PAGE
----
Travel chaos as floods cut off Masaka-Kampala road

Residents gathered at the flooded section of Kampala-Masaka highway at Katonga Bridge on May 11, 2023.  PHOTO/BRIAN A KESIIME

What you need to know:

  • All motorists taking the route are currently required to use the Mpigi-Villa Maria road, making the journey longer by 56km.

Public commuter taxis plying the Kampala –Masaka highway yesterday raised transport fares due to rising water levels at River Katonga Bridge, which led to a diversion of traffic on the busy highway.
Traffic on the highway was yesterday paralysed after flash floods submerged River Katonga Bridge in Mpigi District, covering a section of about 200 metres of the road.

The fast-moving flood waters also reclaimed part of the site near the bridge where the Uganda People’s Defence Forces plans to erect a multibillion army museum.
 All motorists taking the route either from Masaka side or Kampala are currently required to use the Mpigi-Kanoni- Sembabule –Villa Maria-Masaka Road, making the journey longer by 56km and costing more fuel.
“We had no option, but to raise the fares, but when water subsides at Katonga Bridge we will definitely revert to the old fares,” Mr Bosco Bukenya, the chairperson of Masaka Taxi Drivers and Conductors Association, said.

Passengers using commuter taxis from Masaka to Kampala had to pay between Shs25,000 and Shs30,000, up from Shs15,000. Those taking the Kampala-Mbarara route were charged between Shs35,000 and Shs40,000, a journey which has been costing Shs25,000.
Mr Bukenya asked the travellers to bear with the situation as the situation normalises.
“I ask my fellow taxi drivers not to risk and use the flooded road because the water has a lot of pressure, we pray that God intervenes and saves us from this harsh situation because we are already stuck with several challenges,” he added.

Some commuter taxi operators in Masaka City did not work yesterday after several passengers declined to pay the extra fee and postponed their trips.
Mr David Kizuula, a commuter taxi driver on  Mbarara –Masaka-Kampala route, said he was buying fuel of Shs180,000 for the single trip but the alternative route requires him to buy fuel of Shs250,000.
“It is beyond our own control and just pray that it doesn’t take long because we may start operating at a loss despite making a slight increase in the fares,” he said.

However, Mr Antony Kihembo, the manager of Global Coaches Limited, said the current situation will not force them to raise the fares.
“This [floods] came abruptly; we had revised our transport fares from Shs30,000 to Shs20,000 as a give back to our customers,” he said.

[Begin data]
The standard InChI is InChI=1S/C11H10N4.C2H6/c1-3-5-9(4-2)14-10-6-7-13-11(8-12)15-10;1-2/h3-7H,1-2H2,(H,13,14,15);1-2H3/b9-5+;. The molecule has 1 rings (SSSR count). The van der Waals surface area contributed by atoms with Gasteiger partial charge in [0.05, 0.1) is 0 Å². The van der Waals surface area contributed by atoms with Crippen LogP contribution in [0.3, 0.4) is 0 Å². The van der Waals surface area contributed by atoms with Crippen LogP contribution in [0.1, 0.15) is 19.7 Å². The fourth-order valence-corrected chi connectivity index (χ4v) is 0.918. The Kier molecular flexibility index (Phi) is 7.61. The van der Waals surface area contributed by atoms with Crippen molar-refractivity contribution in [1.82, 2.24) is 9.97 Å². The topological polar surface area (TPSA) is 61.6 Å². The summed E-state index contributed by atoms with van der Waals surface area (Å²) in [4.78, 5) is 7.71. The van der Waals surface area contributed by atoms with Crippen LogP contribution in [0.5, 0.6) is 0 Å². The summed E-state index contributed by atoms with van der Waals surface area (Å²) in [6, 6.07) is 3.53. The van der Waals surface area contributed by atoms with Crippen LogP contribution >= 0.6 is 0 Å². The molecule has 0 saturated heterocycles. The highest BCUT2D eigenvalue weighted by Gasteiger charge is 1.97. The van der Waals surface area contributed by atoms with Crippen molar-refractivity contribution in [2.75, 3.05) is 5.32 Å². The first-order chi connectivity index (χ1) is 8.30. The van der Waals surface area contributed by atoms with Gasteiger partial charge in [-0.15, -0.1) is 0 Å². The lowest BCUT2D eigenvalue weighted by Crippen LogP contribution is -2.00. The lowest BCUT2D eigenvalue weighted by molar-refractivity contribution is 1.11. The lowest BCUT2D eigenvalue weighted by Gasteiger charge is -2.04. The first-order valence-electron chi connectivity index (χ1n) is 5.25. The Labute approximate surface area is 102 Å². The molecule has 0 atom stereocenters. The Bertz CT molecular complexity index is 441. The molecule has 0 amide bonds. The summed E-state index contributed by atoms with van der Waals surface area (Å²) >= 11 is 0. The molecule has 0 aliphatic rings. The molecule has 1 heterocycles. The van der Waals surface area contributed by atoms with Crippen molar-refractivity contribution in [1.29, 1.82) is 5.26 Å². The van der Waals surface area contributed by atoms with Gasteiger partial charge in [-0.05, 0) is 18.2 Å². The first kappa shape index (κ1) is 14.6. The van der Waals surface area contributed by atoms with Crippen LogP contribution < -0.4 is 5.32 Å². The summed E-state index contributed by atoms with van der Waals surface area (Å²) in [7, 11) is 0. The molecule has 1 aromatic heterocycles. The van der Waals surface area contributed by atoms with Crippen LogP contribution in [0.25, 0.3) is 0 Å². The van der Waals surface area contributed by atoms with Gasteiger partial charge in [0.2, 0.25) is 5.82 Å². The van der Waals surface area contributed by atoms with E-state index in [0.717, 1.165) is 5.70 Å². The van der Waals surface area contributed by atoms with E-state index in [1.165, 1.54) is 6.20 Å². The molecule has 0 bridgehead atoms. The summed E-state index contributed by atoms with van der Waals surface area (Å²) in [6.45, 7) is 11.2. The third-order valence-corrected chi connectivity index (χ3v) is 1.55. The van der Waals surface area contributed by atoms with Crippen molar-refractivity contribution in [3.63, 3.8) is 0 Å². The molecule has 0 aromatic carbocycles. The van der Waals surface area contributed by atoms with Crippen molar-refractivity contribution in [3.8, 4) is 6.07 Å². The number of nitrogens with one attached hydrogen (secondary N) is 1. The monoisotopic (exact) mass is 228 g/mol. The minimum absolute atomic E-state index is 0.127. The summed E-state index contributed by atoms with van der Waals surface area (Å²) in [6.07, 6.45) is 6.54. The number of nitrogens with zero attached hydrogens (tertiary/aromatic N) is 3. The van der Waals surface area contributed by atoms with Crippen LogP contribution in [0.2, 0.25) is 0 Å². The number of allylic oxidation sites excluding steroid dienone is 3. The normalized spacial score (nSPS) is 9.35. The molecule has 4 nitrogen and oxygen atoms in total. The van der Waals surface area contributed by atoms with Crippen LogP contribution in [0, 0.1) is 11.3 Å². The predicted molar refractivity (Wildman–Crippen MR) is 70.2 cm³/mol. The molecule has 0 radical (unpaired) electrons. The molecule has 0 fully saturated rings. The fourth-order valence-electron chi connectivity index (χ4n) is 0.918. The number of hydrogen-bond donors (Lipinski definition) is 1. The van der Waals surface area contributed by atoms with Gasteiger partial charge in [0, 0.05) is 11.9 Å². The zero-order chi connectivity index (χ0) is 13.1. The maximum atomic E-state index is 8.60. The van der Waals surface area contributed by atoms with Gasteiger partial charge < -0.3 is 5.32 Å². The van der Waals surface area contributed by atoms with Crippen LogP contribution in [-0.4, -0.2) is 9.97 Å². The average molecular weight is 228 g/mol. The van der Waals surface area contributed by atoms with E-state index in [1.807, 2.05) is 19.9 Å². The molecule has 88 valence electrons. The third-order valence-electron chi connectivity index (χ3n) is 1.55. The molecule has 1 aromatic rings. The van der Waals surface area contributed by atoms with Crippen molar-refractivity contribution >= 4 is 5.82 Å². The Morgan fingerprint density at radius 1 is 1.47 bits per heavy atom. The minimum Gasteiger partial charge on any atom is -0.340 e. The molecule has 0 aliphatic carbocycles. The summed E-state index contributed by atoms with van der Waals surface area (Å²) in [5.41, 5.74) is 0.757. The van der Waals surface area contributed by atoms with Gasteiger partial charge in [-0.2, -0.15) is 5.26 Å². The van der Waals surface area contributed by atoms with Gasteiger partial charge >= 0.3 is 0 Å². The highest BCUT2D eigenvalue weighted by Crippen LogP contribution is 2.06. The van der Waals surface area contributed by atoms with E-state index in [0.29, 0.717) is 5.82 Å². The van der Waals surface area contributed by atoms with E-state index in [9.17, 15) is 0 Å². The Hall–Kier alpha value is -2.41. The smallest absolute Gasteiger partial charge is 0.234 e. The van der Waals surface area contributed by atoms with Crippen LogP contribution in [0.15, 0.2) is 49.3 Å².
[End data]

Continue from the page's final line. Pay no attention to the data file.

Tausi Bus Company, which uses the same route, had by last evening also maintained the fares from Kampala to Mbarara  at Shs20,000.
Mr Allan Ssempeebwa, the Unra spokesperson, said the diversion will remain in place until the water levels have sufficiently subsided.
“We’re hopeful that water levels will subside with time and normal traffic operations resume, we urge road users to abide by our earlier directives. However, our technical teams are on the ground to monitor the situation,” he said.

People wade through a flooded section of Kampala-Masaka highway at Katonga Bridge on May 11, 2023.  PHOTOs/BRIAN A KESIIME

Long term plans
He said Unra has a long-term plan to improve some sections of Kampala –Masaka highway such as at Lwera and Kalandazzi, which are prone to flooding. “Designs are done and only finances are pending for us to implement,” he added. Mzee Saulo Kitto, a resident of Katonga, said for the years he has lived in the area, he has never seen the river flood to such magnitude.

“Even during the late 1990s and early 2000 when many streams submerged, Katonga Bridge was not affected, traffic flow continued interrupted, but I am surprised that this time it is  a no-go area,”  he said. Heavy rain is wreaking havoc in many parts of the country where mudslides have already claimed some lives and displaced hundreds.

River Katonga burst its banks after it rained heavily on Wednesday night in Mpigi and neighbouring districts of Gomba ,Kalungu and Sembabule, where the river connects from
River Katonga flows through a number of districts, including Mubende, Kiruhura, Sembabule, Butambala, Ibanda, Bukomansimbi, Mityana, Kalungu, Gomba and Mpigi before it drains  into Lake Victoria .

Compiled by Al-Mahdi Ssenkabirwa , Coslin Nakayiira, Malik FJjingo & Antonio Kalyango